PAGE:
Vice, Vice, Baby: Anna Lvovsky's History of Policing Sex

Historians in the News
tags: legal history, Police, LGBTQ history, history of sexuality


AN AWFUL DISCOURSE now heralds spring. It goes by “no kink at Pride.” Seemingly concocted on 4chan as one of their loosely coordinated Operations, it has been propelled for the past few years beyond the imageboard by earnest young queers and crypto-religious moralists, both keen to prevent the nonconsensual sight of leathermen. In 2020, arguments about parade logistics reached a fever pitch. The fact that, due to the coronavirus, parades were more likely to be canceled that year was no consolation. There was a more abstract problem: the question of sexuality in public life was at stake.

Another newly seasonal discourse circulates as “no cops at Pride.” This one grew out of a successful Black Lives Matter action undertaken in Toronto in 2016 for community self-determination of parade programming. Their demands to remove police floats and bar uniformed officers from marching have since been adopted in cities elsewhere in the spirit of abolition. Pride celebrations ritually commemorate the defeat of the NYPD over the right to be queer in public; the two discourses address the same concern. The vestiges of the pre-Stonewall police regime persist in laws across the country like the “walking while trans” ban, an anti-loitering statute that places trans women at risk of a prostitution charge simply by stepping outside. It was repealed in New York State only this February. During the twentieth century, police departments nationwide wielded a stubborn jurisprudence that ran on their expert ability to identify sex criminals by sight, and have been slow to give it up. In New York City, the belief in their centrality to public order was on display in the Gay Officers Action League’s howls at its exclusion from this year’s official Pride programming. Instead, GOAL held its own ceremony, honoring the outgoing NYC Department of Corrections Chief, in whose custody the trans ballroom performer Layleen Polanco had died in 2019, with the 2021 Ally Award.

The “shifting public understandings of homosexuality in the twentieth century,” the legal historian Anna Lvovsky argues, “cannot be fully understood without a history of policing.” Her new book, Vice Patrol, is a useful examination of the legal struggle over the sexual character of the public in the middle of the last century. In particular she illuminates a shadowy figure, the vice cop. Though a central antagonist in queer history, he has mostly escaped devoted scrutiny. Lvovsky draws primarily from judicial rulings and courtroom testimony for her material, but is sensitive to the multidimensional nature of the law. One welcome aspect of her study is its attention to this history as a battle over jurisdiction, with liquor boards, psychiatrists, sociologists, and the popular press all vying for legitimacy as arbiters of public behavior. This choice of object somewhat obscures from view the experiences of those people whose right to the public was already more or less categorically barred. The period Lvovsky examines coincides with legal segregation (one judge reasons that an interracial conversation is itself evidence of guilty motives), and she finds an LAPD officer who explains that the law’s relative disinterest in lesbians was because they were less “innately abhorrent” and women tend to be “more discreet.” Thus the book is a roundabout history of how attempts at erecting a heterosexual public by policing vice gave birth to a new type of public homosexual.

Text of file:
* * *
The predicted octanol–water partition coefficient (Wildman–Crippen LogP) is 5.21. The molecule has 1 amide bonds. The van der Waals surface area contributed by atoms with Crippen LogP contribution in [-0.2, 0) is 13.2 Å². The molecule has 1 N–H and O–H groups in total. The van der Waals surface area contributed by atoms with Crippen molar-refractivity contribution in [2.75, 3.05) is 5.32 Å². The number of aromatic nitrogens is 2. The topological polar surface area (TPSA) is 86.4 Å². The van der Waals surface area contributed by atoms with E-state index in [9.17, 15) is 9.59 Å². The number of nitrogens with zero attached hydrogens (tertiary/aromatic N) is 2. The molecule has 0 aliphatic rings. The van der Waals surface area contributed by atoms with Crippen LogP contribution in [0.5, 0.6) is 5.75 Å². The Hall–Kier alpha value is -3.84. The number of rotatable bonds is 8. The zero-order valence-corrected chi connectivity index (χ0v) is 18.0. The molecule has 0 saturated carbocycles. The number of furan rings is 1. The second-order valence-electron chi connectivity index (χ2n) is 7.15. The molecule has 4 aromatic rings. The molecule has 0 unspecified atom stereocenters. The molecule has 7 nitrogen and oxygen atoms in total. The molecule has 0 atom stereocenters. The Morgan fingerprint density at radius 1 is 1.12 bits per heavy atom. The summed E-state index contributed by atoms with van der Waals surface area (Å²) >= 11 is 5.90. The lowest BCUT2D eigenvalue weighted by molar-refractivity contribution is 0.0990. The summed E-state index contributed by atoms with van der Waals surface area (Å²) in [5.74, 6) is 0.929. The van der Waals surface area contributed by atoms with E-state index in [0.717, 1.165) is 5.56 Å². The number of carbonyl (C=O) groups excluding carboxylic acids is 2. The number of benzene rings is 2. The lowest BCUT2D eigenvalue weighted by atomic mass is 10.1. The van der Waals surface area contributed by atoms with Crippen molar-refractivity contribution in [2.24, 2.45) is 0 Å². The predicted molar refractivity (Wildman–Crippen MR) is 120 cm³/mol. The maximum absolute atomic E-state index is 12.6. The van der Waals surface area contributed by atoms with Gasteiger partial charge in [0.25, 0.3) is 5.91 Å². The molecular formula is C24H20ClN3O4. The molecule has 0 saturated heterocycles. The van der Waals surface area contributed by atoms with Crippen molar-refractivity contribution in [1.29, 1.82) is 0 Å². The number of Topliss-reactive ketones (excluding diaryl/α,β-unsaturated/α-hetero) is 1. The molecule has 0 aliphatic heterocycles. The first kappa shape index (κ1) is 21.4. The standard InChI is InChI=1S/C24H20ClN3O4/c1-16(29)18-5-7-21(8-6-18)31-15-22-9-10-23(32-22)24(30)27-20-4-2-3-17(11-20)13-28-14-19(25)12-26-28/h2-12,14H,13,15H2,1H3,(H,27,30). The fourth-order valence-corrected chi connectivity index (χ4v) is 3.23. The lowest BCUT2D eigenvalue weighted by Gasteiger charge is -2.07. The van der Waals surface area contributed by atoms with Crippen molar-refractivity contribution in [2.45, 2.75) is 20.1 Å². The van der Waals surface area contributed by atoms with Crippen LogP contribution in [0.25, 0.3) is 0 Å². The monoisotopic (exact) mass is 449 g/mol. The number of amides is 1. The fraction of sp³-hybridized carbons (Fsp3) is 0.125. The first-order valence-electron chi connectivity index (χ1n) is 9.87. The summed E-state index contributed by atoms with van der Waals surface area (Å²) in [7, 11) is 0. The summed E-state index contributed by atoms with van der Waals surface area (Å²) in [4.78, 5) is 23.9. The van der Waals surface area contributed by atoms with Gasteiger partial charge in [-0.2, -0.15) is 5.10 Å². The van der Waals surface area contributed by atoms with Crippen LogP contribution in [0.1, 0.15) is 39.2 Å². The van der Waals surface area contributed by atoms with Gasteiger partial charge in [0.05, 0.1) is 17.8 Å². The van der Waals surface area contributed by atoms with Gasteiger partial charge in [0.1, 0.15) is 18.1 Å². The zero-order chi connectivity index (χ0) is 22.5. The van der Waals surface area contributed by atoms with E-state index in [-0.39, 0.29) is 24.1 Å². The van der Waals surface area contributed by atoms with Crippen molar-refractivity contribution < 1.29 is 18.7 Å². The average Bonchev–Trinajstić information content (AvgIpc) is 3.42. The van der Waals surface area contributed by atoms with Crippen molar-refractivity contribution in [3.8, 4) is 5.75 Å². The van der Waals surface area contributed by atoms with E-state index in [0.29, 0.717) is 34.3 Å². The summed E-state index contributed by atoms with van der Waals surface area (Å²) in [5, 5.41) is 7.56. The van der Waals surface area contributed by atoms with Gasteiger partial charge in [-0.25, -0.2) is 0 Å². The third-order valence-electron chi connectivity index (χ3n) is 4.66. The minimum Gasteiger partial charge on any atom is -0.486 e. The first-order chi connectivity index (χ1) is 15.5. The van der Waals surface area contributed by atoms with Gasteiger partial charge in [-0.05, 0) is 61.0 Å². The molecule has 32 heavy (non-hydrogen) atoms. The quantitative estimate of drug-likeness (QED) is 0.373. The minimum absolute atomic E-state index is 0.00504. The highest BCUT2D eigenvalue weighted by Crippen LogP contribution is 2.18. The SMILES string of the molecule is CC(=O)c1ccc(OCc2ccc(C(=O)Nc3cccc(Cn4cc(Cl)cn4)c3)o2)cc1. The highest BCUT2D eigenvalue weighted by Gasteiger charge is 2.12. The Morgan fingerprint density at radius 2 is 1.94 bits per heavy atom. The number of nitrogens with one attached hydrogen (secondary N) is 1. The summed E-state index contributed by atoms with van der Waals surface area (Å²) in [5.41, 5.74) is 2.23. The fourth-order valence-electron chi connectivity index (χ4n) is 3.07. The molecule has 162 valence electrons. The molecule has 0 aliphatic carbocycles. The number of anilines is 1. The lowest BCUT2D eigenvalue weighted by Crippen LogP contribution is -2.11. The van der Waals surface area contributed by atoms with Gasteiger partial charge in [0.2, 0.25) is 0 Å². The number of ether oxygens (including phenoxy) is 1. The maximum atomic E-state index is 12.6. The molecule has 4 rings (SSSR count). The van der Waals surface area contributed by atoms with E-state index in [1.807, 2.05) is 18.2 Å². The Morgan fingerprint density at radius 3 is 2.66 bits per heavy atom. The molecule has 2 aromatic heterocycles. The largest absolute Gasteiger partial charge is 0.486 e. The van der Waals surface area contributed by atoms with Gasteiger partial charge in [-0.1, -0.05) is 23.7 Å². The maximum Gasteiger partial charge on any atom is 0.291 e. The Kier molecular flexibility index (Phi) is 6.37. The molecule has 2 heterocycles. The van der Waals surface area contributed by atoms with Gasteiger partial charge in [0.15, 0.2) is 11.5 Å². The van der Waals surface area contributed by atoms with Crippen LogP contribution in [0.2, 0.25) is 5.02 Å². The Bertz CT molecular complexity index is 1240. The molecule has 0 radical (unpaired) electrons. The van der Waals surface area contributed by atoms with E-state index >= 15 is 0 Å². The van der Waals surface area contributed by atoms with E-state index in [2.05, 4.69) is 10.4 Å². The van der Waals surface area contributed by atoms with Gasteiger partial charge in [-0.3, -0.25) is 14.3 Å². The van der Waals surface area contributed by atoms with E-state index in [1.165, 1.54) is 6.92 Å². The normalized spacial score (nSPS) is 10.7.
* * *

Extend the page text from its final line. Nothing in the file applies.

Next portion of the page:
Sodomy was consistently proscribed in the United States from the colonial era until 1961, when Illinois became the first state to decriminalize it. But the charge was neither strictly associated with homosexuality nor regularly pursued until modern policing adopted tools from sexology to apprehend newly visible social types. Lvovsky begins her study of antigay policing in 1933, at the close of Prohibition. In the public understanding, gender-nonconforming people known as fairies populated working-class spaces. An early-’30s vogue called the pansy craze brought strangers to this culture into bars to see the “antics and gestures of the fags.” It was this public intimacy with queer culture, Lvovsky notes, that guided its subsequent legal repression. By the early ’50s, departments in most large cities had formed divisions solely for enforcing vice or sex-related prohibitions.

Read entire article at Bookforum